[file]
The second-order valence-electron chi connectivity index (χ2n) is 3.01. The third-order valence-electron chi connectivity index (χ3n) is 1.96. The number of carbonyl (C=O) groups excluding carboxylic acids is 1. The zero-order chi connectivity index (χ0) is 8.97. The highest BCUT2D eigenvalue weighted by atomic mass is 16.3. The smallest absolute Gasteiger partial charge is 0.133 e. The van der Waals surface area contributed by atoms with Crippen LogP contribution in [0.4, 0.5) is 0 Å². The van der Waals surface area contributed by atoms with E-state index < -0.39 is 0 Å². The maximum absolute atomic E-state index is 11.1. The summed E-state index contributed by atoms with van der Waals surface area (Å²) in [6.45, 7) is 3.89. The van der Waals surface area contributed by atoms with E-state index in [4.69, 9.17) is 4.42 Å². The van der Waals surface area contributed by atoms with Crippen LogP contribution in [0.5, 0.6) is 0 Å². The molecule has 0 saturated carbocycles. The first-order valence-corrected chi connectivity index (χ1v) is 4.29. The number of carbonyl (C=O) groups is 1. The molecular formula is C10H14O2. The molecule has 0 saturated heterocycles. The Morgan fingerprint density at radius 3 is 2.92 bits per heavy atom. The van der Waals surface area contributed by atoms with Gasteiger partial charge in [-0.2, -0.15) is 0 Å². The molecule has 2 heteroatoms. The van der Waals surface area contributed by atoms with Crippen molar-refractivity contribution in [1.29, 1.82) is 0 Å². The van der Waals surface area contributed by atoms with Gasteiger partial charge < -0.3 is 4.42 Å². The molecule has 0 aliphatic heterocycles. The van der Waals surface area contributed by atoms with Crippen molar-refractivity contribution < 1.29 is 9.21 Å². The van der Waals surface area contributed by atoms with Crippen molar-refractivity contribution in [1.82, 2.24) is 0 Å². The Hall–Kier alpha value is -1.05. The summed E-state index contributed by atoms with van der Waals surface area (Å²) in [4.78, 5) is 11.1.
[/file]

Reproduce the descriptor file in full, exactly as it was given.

The second-order valence-electron chi connectivity index (χ2n) is 3.01. The third-order valence-electron chi connectivity index (χ3n) is 1.96. The number of carbonyl (C=O) groups excluding carboxylic acids is 1. The zero-order chi connectivity index (χ0) is 8.97. The highest BCUT2D eigenvalue weighted by atomic mass is 16.3. The smallest absolute Gasteiger partial charge is 0.133 e. The van der Waals surface area contributed by atoms with Crippen LogP contribution in [0.4, 0.5) is 0 Å². The van der Waals surface area contributed by atoms with E-state index < -0.39 is 0 Å². The maximum absolute atomic E-state index is 11.1. The summed E-state index contributed by atoms with van der Waals surface area (Å²) in [6.45, 7) is 3.89. The van der Waals surface area contributed by atoms with E-state index in [4.69, 9.17) is 4.42 Å². The van der Waals surface area contributed by atoms with Crippen LogP contribution in [0.5, 0.6) is 0 Å². The molecule has 0 saturated carbocycles. The first-order valence-corrected chi connectivity index (χ1v) is 4.29. The number of carbonyl (C=O) groups is 1. The molecular formula is C10H14O2. The molecule has 0 saturated heterocycles. The Morgan fingerprint density at radius 3 is 2.92 bits per heavy atom. The van der Waals surface area contributed by atoms with Gasteiger partial charge in [-0.2, -0.15) is 0 Å². The molecule has 2 heteroatoms. The van der Waals surface area contributed by atoms with Crippen molar-refractivity contribution in [1.29, 1.82) is 0 Å². The van der Waals surface area contributed by atoms with Gasteiger partial charge < -0.3 is 4.42 Å². The molecule has 0 aliphatic heterocycles. The van der Waals surface area contributed by atoms with Crippen molar-refractivity contribution < 1.29 is 9.21 Å². The van der Waals surface area contributed by atoms with Crippen molar-refractivity contribution in [1.82, 2.24) is 0 Å². The Hall–Kier alpha value is -1.05. The summed E-state index contributed by atoms with van der Waals surface area (Å²) in [4.78, 5) is 11.1.